Tuesday, April 1, 2008

Main character and SOTP

I’ve learned from the writing community that those who write novels do it two primary ways. Some figure out the whole story ahead of time and sketch out a well-planned plot. Others work more spontaneously. When they start, they don’t know everything that is going to happen. Instead, the story unfolds for them as they write it. Sometimes they find characters having a mind of their own and going off in directions the author hadn’t planned or thought about. I know what they mean because I had that experience with a different set of characters many years ago.

The truth is, seat of the pants (SOTP) is the way I wrote Tangled Strands. All I knew when I started was how things were to end up. I had few if any ideas of what was going to happened on the way. I remember thinking up the childbirth scene in the back seat of a coworker’s car on the way to a conference in central Indiana. After I got there, I scribbled it out on a small piece of lined notebook paper. Back in Texas, many evenings I wrote scenes in my head as I drove to and from my evening teaching at the community college. When I got home, I would still have enough evening left to keyboard the scene into my computer.

The characters of Tangled Strands are what is called, in acting circles, an “ensemble cast.” There are five main characters and a sixth who comes later. Many years after writing it, I started worrying about two things. The bigger of the two we’ll get into further down the line. The other was the question of a main character.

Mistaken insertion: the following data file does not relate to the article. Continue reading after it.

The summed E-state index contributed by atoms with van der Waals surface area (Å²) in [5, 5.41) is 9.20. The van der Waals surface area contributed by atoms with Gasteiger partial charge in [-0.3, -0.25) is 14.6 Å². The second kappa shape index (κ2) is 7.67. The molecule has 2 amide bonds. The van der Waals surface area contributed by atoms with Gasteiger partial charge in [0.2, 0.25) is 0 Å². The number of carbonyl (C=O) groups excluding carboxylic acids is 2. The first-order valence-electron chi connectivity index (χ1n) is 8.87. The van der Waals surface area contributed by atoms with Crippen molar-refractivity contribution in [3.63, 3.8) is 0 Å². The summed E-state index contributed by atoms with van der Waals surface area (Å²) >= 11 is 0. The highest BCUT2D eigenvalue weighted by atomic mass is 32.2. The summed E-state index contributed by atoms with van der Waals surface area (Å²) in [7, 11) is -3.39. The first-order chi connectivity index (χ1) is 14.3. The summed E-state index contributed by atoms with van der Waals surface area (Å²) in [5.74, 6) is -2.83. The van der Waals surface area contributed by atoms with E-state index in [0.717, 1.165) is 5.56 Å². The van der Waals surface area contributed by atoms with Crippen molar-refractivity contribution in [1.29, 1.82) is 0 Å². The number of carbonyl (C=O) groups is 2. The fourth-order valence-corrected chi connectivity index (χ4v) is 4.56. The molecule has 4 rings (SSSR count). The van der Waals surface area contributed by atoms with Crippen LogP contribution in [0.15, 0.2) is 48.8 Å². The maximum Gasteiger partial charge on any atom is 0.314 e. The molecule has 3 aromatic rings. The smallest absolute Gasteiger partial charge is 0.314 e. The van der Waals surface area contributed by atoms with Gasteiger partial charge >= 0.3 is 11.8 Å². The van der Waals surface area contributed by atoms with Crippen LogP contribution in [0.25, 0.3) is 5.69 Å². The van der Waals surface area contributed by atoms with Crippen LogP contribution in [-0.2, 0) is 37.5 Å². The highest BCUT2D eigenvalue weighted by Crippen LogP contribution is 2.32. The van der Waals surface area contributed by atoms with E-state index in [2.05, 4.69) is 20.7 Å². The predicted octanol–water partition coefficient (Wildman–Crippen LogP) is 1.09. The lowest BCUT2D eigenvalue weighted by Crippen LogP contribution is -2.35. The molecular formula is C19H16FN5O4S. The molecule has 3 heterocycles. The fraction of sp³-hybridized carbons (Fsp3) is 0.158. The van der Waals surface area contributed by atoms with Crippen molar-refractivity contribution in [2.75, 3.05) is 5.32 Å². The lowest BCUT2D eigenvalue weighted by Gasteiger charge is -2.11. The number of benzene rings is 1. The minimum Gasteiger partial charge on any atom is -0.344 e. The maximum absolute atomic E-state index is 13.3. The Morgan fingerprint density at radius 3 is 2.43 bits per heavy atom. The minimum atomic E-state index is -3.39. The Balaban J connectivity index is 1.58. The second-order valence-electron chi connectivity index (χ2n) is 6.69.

Believe it or not, I couldn’t figure out who from that ensemble cast was my main character . Did I actually have one? Was it necessary to have one? Towards the end of the story, the character Sharon really became the main one, but she didn’t appear “on stage” until chapter 11. I now know that an ensemble cast is definitely not the way a beginning writer should go.

That brings me to the 2005 Florida Christian Writers’ Conference. One of the course offerings—six hours of instruction over the three days—was with Angela Ewell Hunt on novel writing. I didn’t know then what a prestigious and prolific writer she is, but I thoroughly enjoyed the course and learned so much.

At the end of class one day she promised that the next day she would teach us a foolproof formula around which one could build any plot. The formula worked perfectly built around the sketch of a skeleton, and the first part of the skeleton was the head.

Guess what the head stood for? The main character. According to Angie, every story must start with a main character.

Ouch. It sounds so logical and simple now, but not then. The character I had started with was a key one, but she did not—-in all my unplanned plotting—-end up the main one. The idea threw me into a dither for a few hours, but that evening I bypassed evening get-togethers and went to my room with my journal, determined to figure this out.

What exactly would my story look like if I started with Sharon? I knew that if I were serious about this writing challenge, if I wasn’t going to waste the money I had spent on the conference, then I had to put into practice what I learned.

That meant Chapter 1 had to happen to Sharon.

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